Although intensive hemodialysis (HD) can address important clinical problems, increasing treatment also introduces risks. In this review, we assess risks pertaining to 6 domains: vascular access complications, infection, mortality, loss of residual kidney function, solute balance, and patient and care partner burden. In the Frequent Hemodialysis Network (FHN) trials, short daily and nocturnal schedules increased the incidence of access complications, although the incidence of access loss was not statistically higher. Observational studies indicate that infection-related hospitalization is an ongoing challenge with short daily HD. Excess risk may be catalyzed by poor infection control practices in the home setting in which intensive HD is typically delivered, but with fixed probability of bacterial contamination per cannulation, greater treatment frequency necessarily increases the risk for infectious complications. Buttonhole cannulation may increase the risk for metastatic infections. However, intensive HD in the home setting is associated with lower risk for infection than peritoneal dialysis. Data regarding mortality are equivocal. With extended follow-up of individuals in the FHN trials, short daily HD was associated with lower risk relative to the usual schedule, whereas nocturnal HD was associated with higher risk. In many, but not all, observational studies, short daily HD has been associated with lower risk than both in-center HD and peritoneal dialysis; however, observational studies are subject to unmeasured confounding. Intensive HD can accelerate the loss of residual kidney function in new dialysis patients with substantial urine output and can deplete solutes (eg, phosphorus) to the extent that supplementation is necessary. Finally, intensive HD may increase burden on patients and caregivers, possibly leading to technique failure. Some of these problems might be addressed with careful monitoring, so that relevant interventions (eg, antibiotics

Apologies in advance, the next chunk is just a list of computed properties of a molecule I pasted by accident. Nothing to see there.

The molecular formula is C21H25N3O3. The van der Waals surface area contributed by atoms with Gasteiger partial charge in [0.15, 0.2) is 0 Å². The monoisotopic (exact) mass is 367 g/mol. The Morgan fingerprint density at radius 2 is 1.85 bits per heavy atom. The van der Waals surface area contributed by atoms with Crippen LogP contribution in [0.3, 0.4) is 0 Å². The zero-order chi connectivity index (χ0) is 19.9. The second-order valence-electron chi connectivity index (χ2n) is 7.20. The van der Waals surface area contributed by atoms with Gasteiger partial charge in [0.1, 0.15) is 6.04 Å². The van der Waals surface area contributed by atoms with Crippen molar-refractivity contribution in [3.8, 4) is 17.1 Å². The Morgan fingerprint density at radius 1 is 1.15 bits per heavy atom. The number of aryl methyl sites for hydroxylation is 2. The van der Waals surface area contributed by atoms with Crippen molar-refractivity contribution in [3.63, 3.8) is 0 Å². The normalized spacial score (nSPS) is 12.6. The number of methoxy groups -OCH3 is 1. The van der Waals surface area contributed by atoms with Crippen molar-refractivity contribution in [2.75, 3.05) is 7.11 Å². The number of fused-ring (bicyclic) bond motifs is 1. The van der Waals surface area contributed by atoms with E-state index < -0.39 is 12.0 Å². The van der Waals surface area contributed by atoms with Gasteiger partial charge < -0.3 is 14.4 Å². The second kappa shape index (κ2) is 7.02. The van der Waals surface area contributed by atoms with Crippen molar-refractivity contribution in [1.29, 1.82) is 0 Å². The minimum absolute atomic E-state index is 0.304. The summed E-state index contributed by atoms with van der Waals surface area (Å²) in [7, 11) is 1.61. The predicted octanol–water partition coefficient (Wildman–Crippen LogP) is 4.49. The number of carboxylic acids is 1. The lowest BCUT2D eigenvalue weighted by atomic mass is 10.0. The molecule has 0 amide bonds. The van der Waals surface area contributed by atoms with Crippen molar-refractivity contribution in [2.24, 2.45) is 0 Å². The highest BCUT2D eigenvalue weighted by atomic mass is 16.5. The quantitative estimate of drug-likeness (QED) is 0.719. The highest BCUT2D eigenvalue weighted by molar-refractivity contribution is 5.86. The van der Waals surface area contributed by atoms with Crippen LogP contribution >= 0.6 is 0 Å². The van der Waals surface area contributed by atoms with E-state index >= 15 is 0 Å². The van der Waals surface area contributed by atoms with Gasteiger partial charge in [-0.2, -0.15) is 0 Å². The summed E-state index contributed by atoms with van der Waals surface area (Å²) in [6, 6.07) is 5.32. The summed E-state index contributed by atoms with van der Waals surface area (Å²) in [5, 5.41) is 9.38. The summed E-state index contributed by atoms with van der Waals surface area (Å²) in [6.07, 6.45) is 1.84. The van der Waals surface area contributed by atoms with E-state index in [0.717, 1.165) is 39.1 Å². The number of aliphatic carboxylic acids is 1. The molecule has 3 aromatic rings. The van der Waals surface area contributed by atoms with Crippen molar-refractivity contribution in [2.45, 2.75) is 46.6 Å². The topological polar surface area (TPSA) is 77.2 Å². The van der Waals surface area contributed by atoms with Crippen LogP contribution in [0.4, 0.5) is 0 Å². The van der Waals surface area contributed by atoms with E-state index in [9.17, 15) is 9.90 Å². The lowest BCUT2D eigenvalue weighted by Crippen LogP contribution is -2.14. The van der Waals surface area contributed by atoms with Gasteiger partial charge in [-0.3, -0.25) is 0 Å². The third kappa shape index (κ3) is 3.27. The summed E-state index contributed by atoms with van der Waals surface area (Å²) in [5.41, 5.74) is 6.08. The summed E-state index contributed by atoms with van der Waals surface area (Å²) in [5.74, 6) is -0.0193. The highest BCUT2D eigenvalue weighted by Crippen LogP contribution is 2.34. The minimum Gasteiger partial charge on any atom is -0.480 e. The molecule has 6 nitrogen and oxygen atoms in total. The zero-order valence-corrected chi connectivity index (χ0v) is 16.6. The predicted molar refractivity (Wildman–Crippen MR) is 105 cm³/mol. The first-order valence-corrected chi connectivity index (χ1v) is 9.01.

15. Influence of hemodialysis on clinical outcomes after lung transplantation

    PubMed Central

    Hennessy, Sara A.; Gillen, Jacob R.; Hranjec, Tjasa; Kozower, Benjamin D.; Jones, David R.; Kron, Irving L.; Lau, Christine L.

    2014-01-01